Giancarlo Senatore: a focus on innovation in the public sector

Innovation in the public sector often seems more limited than in the private sector, and this is due to several factors.

First, in the public context, there is often a lack of incentive to take the risk of promoting innovation, resulting in a culture that is repulsive toward the concept. Moreover, when someone takes the risk and decides to encourage it, he or she may encounter difficulties and resistance in involving other members of the organization, because a critical mass of people willing to support the idea is often lacking.

Another critical issue that stands out is that, in the public sector, the success of innovation is often evaluated on the basis of agreed numbers, which may not reflect its actual impact. Recently, awareness of the importance of innovation in the public sector has been growing, and there are organizations that are trying to promote and support it:

Intellera, for example, was created to try to bring innovation and financial advice to the public sector by adopting a more complex and integrated logic in assessing impacts.

Face to face with Giancarlo Senatore

Innovation in the public sector seems more limited than in the private sector. Right or wrong? If yes, what could be the factors?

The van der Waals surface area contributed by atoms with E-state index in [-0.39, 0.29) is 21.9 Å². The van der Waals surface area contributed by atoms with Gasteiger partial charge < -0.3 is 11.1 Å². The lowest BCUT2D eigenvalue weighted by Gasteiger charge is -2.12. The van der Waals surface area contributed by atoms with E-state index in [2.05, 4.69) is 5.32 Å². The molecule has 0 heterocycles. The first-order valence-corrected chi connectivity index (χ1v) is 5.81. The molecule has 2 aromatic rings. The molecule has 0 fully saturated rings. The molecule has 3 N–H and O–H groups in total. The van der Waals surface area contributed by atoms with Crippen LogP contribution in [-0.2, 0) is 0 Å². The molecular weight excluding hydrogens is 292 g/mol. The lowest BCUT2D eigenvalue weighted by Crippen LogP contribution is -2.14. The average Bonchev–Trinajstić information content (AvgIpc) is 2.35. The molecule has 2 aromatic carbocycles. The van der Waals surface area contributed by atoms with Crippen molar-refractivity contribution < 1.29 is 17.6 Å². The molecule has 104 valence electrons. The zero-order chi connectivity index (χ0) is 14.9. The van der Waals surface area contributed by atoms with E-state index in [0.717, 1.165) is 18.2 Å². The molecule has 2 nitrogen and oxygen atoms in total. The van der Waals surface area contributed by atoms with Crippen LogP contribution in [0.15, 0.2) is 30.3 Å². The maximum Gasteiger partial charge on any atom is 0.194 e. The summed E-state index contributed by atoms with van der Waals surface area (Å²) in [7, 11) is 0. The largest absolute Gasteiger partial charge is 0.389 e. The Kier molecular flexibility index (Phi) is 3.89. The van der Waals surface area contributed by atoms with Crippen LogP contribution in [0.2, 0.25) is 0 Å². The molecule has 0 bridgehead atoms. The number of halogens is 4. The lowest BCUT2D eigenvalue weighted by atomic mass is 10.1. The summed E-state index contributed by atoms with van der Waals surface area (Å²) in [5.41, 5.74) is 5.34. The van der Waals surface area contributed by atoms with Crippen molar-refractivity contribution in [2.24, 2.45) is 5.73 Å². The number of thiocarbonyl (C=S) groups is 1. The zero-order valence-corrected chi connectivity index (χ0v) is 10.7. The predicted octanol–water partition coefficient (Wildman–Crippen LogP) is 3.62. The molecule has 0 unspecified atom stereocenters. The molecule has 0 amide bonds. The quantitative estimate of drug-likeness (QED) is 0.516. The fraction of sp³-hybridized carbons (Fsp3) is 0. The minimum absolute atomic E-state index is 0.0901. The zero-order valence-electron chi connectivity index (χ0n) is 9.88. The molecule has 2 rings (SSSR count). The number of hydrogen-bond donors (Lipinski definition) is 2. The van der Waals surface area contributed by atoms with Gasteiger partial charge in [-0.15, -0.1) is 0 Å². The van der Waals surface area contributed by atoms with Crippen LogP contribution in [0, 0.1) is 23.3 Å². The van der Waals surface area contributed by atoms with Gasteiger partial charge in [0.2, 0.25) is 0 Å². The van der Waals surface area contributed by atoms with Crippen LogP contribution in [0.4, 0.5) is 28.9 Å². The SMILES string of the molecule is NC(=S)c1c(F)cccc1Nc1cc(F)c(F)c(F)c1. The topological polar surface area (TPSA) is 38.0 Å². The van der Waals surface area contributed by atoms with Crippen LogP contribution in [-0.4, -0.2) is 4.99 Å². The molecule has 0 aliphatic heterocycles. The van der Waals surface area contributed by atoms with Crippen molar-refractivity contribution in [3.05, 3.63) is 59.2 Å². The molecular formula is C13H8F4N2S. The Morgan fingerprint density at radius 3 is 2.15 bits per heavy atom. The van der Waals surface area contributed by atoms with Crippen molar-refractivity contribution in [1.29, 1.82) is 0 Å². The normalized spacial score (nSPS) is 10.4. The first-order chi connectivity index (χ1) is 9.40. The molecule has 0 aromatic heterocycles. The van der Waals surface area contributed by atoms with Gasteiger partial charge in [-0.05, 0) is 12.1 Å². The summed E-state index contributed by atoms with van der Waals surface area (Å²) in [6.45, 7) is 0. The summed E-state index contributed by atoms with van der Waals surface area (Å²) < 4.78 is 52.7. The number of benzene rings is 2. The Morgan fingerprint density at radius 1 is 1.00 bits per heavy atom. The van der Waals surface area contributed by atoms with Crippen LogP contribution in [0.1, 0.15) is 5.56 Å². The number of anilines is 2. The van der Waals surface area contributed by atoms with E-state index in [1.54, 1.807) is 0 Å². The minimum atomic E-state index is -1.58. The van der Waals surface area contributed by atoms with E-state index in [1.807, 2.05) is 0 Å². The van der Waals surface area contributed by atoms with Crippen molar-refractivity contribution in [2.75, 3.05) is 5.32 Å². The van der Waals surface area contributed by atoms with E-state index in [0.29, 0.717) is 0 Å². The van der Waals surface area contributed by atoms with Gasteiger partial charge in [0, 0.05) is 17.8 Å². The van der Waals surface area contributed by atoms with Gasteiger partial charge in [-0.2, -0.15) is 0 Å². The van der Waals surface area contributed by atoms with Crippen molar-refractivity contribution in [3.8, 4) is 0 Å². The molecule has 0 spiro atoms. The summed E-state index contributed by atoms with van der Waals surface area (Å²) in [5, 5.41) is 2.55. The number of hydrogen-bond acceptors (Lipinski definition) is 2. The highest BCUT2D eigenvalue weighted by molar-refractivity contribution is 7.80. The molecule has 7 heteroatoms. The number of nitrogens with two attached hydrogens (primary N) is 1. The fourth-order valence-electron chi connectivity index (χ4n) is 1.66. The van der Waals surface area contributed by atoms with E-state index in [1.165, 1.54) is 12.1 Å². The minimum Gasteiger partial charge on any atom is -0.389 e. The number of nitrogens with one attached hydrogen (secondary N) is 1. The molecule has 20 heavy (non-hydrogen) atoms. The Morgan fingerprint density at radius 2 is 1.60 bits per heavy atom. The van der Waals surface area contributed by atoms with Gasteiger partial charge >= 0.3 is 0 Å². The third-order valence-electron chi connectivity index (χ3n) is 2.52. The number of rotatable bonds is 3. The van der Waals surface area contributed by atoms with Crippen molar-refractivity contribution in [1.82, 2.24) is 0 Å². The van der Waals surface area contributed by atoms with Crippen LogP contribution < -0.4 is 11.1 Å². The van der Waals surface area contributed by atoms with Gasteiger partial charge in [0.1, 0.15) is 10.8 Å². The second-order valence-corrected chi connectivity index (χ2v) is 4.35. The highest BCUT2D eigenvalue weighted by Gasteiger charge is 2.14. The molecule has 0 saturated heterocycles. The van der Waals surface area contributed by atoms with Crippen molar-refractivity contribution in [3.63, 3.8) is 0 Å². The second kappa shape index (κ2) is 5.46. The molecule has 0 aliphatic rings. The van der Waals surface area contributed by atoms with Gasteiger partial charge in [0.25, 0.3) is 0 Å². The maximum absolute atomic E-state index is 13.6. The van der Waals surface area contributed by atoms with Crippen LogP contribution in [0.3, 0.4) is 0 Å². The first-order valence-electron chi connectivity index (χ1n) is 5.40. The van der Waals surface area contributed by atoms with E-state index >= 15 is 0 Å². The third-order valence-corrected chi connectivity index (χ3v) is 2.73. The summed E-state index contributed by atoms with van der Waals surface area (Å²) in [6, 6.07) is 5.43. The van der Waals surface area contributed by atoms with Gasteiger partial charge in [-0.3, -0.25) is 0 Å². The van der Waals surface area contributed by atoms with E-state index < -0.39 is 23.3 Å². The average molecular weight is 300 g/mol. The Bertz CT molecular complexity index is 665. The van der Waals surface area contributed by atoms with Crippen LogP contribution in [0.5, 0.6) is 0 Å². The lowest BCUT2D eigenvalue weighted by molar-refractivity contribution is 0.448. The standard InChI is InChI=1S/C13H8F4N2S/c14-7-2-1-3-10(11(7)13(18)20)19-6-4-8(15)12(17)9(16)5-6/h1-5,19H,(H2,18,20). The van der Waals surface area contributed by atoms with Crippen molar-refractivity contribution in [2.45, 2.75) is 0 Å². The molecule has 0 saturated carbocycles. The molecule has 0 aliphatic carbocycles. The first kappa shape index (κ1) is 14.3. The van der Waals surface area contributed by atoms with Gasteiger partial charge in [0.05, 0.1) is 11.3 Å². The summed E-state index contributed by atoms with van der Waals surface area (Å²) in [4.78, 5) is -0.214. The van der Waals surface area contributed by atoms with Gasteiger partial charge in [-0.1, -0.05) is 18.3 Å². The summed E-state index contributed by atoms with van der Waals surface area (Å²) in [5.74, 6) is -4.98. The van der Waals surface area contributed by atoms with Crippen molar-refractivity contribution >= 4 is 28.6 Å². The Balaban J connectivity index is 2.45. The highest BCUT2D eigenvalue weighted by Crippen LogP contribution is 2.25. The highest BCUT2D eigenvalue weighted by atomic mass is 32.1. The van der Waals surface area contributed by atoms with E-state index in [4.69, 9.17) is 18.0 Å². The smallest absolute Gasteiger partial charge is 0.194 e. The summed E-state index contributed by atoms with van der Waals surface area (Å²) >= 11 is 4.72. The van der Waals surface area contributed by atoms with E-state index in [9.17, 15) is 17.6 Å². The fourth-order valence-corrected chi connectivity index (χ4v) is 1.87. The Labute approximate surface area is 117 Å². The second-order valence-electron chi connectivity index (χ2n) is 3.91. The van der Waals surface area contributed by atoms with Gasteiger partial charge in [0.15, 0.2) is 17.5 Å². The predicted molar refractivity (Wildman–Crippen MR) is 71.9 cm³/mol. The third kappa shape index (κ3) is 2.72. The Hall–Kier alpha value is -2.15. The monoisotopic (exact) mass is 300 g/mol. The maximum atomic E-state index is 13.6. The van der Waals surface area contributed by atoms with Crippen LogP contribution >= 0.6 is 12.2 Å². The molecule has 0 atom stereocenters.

Innovation understood in terms of “bringing to the public machine an idea” occurs when there are two conditions in particular:

The first is to have people around the table who are willing to try. Unfortunately, in the public context there are few incentives, not economic ones.

You have to create the capacity to involve other pieces of the organization as well. Heroes sooner or later fall, it is the history of our institutional tradition. When you manage to create a critical mass around an innovation, you are not alone, it is not something willed by the individual, but it becomes the product of a summation, you therefore create a snowball effect that therefore cannot stop.

“For me this is a totally new world compared to what I learned about in my course of study. In concrete terms, for example, with your intervention in tourism, what has been achieved?”